"This Fine-Pretty World": by Percy Mackaye. The Macmillan Co., 1924. $1.50.

Mr. Mackaye calls this new play of his "a comedy of human nature with primitive background," and it is the first of a series of plays by means of which the author intends to continue his efforts to interpret American life in isolated mountain environment. Previously he has written of the native New England mountaineer; now his quest leads him to the Appalachians of Kentucky.

A comedy of human nature would seem to require fine character-drawing, and this we have--in the first act. The mystic poet of the soil, Beem Sprattling, seeker after Truth in the subtract, follower of the "Oninvisible and the Onbeheord-of," keen admirer of "this fine pretty world," and frequent tenant of the county jail, is introduced with delightful effect. There are also the native flapper, Goldy, and her dangling swain, Roosh. A pleasing picture of the two old people, Lark Fiddler and Granny Maggot is finely drawn. Gilly Maggot and his scrawny, belligerent, and faithful wife, Mag, furnish excellent character material. Here also the plot makes its appearance--a rather ordinary, but well-executed comedy plot which develops out of Beem's meddling attempts to help Gilly "git shet of the old woman" and indulge his senile passion for Goldy.

Lack of Balance Apparent

A play must have a story, and human nature, in order to be studied, must have situations to react upon; but in the last two acts there seems to be a lack of balance between comic situation and characterization, the latter being, we are given to understand, the main purpose of the Kentucky plays. The people tend to be obscured by the very plot which never fails to keep us laughing. And after the story is done, back we come in a short tag-ending to Beem's poetry of life, as if the author had suddenly remembered what the play was all about.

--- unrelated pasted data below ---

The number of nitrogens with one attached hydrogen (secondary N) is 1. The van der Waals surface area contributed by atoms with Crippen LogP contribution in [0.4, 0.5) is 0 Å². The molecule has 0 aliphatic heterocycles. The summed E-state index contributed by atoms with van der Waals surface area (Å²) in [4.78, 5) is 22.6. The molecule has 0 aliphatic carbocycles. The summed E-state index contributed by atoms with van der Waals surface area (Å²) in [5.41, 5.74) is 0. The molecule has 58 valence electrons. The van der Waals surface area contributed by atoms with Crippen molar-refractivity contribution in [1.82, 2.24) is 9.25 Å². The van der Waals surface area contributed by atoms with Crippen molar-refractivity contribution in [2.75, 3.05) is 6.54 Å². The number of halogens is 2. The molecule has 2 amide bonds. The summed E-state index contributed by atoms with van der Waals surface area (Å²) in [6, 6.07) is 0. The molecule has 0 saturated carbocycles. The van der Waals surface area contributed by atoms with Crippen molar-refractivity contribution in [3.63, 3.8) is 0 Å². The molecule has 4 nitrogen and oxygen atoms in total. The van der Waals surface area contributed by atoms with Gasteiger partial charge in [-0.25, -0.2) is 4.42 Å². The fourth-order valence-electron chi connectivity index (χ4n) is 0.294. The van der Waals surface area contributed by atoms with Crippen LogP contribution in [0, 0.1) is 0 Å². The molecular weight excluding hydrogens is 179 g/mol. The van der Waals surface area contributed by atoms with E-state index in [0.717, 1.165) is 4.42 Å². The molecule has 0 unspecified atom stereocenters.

Dialect Difficult in Print

The dialogue is, of course, all mountain dialect, collected by the author at great pains. This dialect is in Mr. Mackaye's words "a noble illiteracy," a language "more flexible than that of the average university graduate," showing "richness of thought and imagination." It is native speech "undiluted by the Ink of the academic or journalistic." Clearly a language meant to be spoken, not printed, and this makes it very difficult for the reader of the printed version to enter into the spirit of either language or play.

This objection, fortunately does not hold for the theater audience; a good production, in fact, might clear up many of the rough spots which tend to check the readers progress. For this reason it is probably dangerous to base too strong on opinion upon the printed book. The play, will be produced in Boston next week, and many of its aspects will undoubtedly be brought out which would escape one in a casual reading of Mr. Mackayo's phonetic spelling.